Cancel culture is an attempt at castrating history but not just that. It is also a threat to free society because its goal is not to find the best solution or the truth but rather to reinforce a particular ideology by limiting information and aggressively condemning attitudes that are out of favor.

A survey by U.S. think tank Cato Institute from the summer of 2020 revealed that 62 percent of Americans are afraid to express their political views. That figure is 77 percent in the case of Republican supporters who tend to have more conservative views.

Efforts to cancel history have arrived in Estonia. Organizers/curators of the KUMU exhibition in question make no secret of the fact their aim is to alter our history and through it our identity. Looking at Estonian history from the perspective of Estonians "is not the most sensible approach because we are living in a multicultural global world," one of the curators said.

According to curator Bart Pushaw, titles of works are being changed "not just because of insulting use of language" but also because new information has come to light. Whereas it remains unclear whether Andrus Johan's "Mustanahalise mehe portree" (Portrait of a black man) is found to be insulting or whether it has been changed to "Mehe portree" (Portrait of a man) because new information that the person in the painting is indeed a man has come to light.

Ants Laikmaa's painting "Abyssinian" has been renamed as "Samuel Peters" because that indeed was the name of the man depicted, while it is once more unclear whether the museumgoer benefits from this knowledge or whether the attempt has been to avoid insults.

What is clear is that such attempts to change history equal treating society as children in whose case it is believed that keeping something from them will turn them into better people.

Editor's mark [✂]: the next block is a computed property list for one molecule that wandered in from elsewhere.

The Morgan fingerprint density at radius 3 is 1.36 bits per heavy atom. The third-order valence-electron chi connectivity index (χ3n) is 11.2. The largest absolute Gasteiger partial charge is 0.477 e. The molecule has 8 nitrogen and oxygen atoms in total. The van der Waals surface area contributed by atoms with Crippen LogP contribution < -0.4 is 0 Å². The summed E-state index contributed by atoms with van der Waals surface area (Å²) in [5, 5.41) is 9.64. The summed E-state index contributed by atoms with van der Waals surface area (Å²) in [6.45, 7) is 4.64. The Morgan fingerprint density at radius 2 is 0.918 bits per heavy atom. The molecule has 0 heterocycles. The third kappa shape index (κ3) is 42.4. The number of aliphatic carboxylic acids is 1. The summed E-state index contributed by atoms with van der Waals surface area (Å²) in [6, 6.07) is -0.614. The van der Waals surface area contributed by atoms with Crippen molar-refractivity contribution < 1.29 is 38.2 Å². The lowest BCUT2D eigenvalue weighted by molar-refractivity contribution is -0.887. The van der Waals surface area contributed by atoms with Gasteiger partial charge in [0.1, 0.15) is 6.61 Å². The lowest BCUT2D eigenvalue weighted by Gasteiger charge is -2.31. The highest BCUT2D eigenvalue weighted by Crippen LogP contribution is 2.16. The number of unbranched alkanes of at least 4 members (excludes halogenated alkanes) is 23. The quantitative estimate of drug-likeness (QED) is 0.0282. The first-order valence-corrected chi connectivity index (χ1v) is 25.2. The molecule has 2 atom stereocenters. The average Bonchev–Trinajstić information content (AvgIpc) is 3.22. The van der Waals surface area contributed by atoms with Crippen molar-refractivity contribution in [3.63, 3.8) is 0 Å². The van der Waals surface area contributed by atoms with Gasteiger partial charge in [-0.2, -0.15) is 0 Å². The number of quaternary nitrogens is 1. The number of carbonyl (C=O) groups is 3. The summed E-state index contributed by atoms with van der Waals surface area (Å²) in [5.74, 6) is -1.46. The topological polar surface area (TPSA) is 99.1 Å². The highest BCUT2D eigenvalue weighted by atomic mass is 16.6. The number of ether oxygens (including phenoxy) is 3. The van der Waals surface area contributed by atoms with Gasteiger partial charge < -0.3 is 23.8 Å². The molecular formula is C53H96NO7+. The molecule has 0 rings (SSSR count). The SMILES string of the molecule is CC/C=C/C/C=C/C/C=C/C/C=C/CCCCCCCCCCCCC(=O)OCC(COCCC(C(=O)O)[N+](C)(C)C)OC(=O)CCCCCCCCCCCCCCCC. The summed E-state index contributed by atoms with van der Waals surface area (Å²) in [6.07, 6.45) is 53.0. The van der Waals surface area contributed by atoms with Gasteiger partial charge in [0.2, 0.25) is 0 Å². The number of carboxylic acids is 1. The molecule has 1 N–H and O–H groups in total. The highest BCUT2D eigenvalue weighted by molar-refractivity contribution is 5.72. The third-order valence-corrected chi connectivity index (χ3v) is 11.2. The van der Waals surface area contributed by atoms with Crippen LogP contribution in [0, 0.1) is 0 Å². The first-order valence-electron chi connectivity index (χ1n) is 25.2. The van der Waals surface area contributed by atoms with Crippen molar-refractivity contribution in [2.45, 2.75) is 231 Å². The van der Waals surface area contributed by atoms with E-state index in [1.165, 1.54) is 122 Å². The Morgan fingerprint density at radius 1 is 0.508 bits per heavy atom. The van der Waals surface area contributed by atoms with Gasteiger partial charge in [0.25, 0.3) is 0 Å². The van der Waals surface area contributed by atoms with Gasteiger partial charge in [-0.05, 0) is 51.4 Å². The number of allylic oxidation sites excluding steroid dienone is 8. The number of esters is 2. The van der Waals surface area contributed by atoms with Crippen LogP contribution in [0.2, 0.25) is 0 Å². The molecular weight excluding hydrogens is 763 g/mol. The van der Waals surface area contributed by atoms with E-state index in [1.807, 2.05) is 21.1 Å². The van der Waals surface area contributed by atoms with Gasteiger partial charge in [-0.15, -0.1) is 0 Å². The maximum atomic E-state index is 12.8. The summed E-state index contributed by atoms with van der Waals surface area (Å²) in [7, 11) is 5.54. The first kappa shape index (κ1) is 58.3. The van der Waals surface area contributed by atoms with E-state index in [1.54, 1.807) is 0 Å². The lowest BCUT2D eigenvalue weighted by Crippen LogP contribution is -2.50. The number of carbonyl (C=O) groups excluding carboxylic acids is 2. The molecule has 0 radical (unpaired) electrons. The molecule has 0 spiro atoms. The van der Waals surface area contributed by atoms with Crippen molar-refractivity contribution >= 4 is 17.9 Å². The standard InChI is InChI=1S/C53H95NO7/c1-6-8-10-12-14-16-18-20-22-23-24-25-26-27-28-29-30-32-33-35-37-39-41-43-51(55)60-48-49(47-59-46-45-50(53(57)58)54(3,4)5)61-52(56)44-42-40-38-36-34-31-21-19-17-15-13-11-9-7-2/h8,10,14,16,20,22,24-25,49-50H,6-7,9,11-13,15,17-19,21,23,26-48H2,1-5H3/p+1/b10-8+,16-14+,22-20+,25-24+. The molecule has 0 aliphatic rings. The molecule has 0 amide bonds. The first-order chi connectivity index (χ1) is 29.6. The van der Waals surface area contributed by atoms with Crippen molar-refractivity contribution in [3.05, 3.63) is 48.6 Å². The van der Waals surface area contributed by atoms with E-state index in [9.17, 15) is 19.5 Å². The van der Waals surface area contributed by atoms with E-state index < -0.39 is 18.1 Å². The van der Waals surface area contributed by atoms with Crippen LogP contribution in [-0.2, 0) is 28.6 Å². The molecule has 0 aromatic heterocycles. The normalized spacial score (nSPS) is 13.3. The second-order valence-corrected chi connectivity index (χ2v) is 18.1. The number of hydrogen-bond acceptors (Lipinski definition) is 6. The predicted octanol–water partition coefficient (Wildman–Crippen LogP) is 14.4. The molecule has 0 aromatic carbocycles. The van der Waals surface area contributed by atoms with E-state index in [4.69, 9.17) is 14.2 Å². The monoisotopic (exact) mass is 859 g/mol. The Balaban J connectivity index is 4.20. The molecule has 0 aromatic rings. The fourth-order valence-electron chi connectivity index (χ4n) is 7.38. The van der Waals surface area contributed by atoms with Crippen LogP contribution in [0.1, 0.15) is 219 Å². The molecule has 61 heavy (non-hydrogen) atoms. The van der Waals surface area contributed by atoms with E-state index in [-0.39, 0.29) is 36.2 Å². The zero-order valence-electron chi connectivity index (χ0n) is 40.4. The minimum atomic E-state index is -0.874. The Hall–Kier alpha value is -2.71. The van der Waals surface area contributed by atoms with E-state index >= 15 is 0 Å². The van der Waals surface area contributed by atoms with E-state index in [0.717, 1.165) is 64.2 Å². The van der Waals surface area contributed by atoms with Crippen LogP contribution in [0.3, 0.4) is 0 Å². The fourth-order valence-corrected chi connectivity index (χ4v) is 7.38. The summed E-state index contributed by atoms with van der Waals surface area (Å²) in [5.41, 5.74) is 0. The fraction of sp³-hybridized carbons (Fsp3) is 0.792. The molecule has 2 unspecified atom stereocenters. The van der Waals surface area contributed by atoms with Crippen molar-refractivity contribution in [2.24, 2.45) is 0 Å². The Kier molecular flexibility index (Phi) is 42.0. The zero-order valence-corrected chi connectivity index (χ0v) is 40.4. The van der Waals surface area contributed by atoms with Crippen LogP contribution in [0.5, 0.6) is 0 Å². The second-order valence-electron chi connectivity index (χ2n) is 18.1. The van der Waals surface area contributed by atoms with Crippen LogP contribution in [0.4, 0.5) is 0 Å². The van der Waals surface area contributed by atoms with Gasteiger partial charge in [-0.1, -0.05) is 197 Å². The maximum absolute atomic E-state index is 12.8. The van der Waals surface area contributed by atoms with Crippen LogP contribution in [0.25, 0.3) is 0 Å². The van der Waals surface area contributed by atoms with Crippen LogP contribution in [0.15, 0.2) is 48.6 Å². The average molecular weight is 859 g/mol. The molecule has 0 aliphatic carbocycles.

But we cannot change the past. There were thousands of reasons for more rigidly set gender roles, clearer distinction between races and nationalities and depreciation of people with different color skin.

As circumstances changed, so did attitudes. Whereas they will continue to change, while we do not know in what direction. However, attempts to design the past to be more palatable will make serial designers of us all and give our offspring a voucher for rewriting every aspect of our own day and age.

Hiding the past does nothing to improve the present. The only way to learn from history is to analyze it, while restricting information in this manner is sure to hinder social development.

There have always been attempts to belittle Estonians for having survived half a century of occupation. The occupation did deprive us of a lot of things. And while there is no reason to believe we were rendered more foolish, we have reason to believe we emerged more sensitive to certain matters.

A Eurobarometer survey from last November and December found that while freedom of speech is held to be important in all EU member states, it is considered as the most important value in Estonia and the Czech Republic that have first-hand totalitarian experience and Finland where free speech was dialed back in the process of Finlandization. It is our past that makes us value freedom of speech.

We are still able to recognize the cold breath of Soviet censorship. The concept of hate speech and racial discrimination was created in the Soviet Union. In 1966, the communist Eastern Bloc succeeded in making it a part of the UN Covenant on Civil and Political Rights.

As concluded by Chris Berg, policy director for the Melbourne Institute of Public Affairs (IPA) in his article "The Soviet Origins of Hate-Speech Law," dialing back freedom of speech by referring to hate speech was not meant to set minorities free, as claimed by more than a few modern human rights advocates, but rather to keep democrats in check.


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Editor: Marcus Turovski